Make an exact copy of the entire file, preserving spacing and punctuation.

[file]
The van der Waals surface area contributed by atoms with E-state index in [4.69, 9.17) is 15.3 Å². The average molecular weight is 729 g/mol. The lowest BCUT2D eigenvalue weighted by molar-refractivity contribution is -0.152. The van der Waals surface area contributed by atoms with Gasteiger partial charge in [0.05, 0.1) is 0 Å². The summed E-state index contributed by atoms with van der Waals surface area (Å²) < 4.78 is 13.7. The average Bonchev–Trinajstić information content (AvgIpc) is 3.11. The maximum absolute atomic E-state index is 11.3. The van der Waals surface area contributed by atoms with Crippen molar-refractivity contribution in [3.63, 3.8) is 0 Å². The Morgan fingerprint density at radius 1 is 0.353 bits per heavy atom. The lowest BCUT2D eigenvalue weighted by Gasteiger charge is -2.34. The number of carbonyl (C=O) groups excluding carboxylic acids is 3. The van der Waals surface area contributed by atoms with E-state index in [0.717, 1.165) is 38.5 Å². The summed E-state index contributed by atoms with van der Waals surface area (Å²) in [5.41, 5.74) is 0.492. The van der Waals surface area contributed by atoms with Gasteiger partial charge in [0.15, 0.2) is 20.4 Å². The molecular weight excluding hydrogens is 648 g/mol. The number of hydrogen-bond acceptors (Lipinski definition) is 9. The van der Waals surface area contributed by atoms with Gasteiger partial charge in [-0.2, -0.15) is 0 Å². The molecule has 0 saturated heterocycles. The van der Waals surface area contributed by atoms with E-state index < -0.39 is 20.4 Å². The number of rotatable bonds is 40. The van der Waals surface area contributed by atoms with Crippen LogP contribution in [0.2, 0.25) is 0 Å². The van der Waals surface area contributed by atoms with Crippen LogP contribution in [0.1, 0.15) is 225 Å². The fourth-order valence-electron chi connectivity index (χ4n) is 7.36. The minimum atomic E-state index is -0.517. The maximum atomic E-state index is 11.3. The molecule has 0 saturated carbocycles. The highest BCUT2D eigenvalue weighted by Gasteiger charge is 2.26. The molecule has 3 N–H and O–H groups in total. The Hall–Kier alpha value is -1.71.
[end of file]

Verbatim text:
The van der Waals surface area contributed by atoms with E-state index in [4.69, 9.17) is 15.3 Å². The average molecular weight is 729 g/mol. The lowest BCUT2D eigenvalue weighted by molar-refractivity contribution is -0.152. The van der Waals surface area contributed by atoms with Gasteiger partial charge in [0.05, 0.1) is 0 Å². The summed E-state index contributed by atoms with van der Waals surface area (Å²) < 4.78 is 13.7. The average Bonchev–Trinajstić information content (AvgIpc) is 3.11. The maximum absolute atomic E-state index is 11.3. The van der Waals surface area contributed by atoms with Crippen molar-refractivity contribution in [3.63, 3.8) is 0 Å². The Morgan fingerprint density at radius 1 is 0.353 bits per heavy atom. The lowest BCUT2D eigenvalue weighted by Gasteiger charge is -2.34. The number of carbonyl (C=O) groups excluding carboxylic acids is 3. The van der Waals surface area contributed by atoms with E-state index in [0.717, 1.165) is 38.5 Å². The summed E-state index contributed by atoms with van der Waals surface area (Å²) in [5.41, 5.74) is 0.492. The van der Waals surface area contributed by atoms with Gasteiger partial charge in [0.15, 0.2) is 20.4 Å². The molecular weight excluding hydrogens is 648 g/mol. The number of hydrogen-bond acceptors (Lipinski definition) is 9. The van der Waals surface area contributed by atoms with Gasteiger partial charge in [-0.2, -0.15) is 0 Å². The molecule has 0 saturated heterocycles. The van der Waals surface area contributed by atoms with E-state index < -0.39 is 20.4 Å². The number of rotatable bonds is 40. The van der Waals surface area contributed by atoms with Crippen LogP contribution in [0.2, 0.25) is 0 Å². The van der Waals surface area contributed by atoms with Crippen LogP contribution in [0.1, 0.15) is 225 Å². The fourth-order valence-electron chi connectivity index (χ4n) is 7.36. The minimum atomic E-state index is -0.517. The maximum atomic E-state index is 11.3. The molecule has 0 saturated carbocycles. The highest BCUT2D eigenvalue weighted by Gasteiger charge is 2.26. The molecule has 3 N–H and O–H groups in total. The Hall–Kier alpha value is -1.71.